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Doppler echocardiographic characteristics of normal and dysfunctioning prosthetic valves in the tricuspid and mitral position.
  1. M Pye,
  2. N Weerasana,
  3. W H Bain,
  4. I Hutton,
  5. S M Cobbe
  1. Department of Medical Cardiology, Royal Infirmary, Glasgow.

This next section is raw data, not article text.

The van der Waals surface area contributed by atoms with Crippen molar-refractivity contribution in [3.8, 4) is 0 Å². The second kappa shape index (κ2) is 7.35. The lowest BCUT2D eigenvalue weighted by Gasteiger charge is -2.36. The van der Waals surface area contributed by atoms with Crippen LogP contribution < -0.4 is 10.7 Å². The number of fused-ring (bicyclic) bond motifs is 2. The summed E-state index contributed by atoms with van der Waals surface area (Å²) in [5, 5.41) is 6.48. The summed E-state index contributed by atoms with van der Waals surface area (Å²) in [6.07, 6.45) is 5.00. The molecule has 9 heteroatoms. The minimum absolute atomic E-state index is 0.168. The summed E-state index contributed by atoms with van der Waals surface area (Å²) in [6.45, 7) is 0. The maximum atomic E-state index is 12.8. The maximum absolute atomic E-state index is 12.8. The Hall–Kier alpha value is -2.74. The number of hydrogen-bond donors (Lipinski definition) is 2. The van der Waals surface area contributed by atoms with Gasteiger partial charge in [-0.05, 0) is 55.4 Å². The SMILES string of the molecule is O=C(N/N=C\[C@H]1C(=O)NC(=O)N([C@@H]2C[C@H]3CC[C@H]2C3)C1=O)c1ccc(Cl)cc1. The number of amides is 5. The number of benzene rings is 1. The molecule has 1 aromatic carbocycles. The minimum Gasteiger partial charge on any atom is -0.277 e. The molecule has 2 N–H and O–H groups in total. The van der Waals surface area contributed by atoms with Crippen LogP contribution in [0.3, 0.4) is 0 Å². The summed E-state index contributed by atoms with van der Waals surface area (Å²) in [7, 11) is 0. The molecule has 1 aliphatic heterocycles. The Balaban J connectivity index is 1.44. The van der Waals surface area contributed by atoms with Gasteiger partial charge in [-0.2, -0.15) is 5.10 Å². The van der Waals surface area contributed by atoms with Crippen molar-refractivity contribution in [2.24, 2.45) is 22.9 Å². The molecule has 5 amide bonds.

The Doppler echocardiographic characteristics of 70 prosthetic valves in 35 patients are reported. Twenty nine patients had a Björk-Shiley prosthesis in both mitral and tricuspid positions and six had Carpentier-Edwards valves in both sites. Five of the patients had abnormal tricuspid prostheses on the basis of clinical and echocardiographic criteria. Pulsed wave Doppler echocardiography was used in all examinations. The pressure half times for the normal tricuspid prosthetic valves, 105 (40) ms (Björk-Shiley) and 97 (53) ms (Carpentier-Edwards), were significantly longer than those of normal mitral prosthetic valves, 75 (18) ms (Björk-Shiley) and 83 (15) ms (Carpentier-Edwards). The range of pressure half times for the abnormal tricuspid valves (237-530 ms) was distinct from that of the apparently normal tricuspid prosthetic valves (38-197 ms). There was an increase in the peak velocity of the obstructed tricuspid prosthetic valves (1.69 (0.12) m/s) in comparison with normal prostheses (1.06 (0.26) m/s). The normal range of pressure half times for the Björk-Shiley and Carpentier-Edwards valves in the mitral position is not applicable to the same valves in the tricuspid position. The valve appears to function well with very long pressure half times but a pressure half time of greater than 200 ms coupled with a peak velocity of greater than 1.60 ms without significant valve regurgitation indicates tricuspid obstruction of the tricuspid prosthetic valve.

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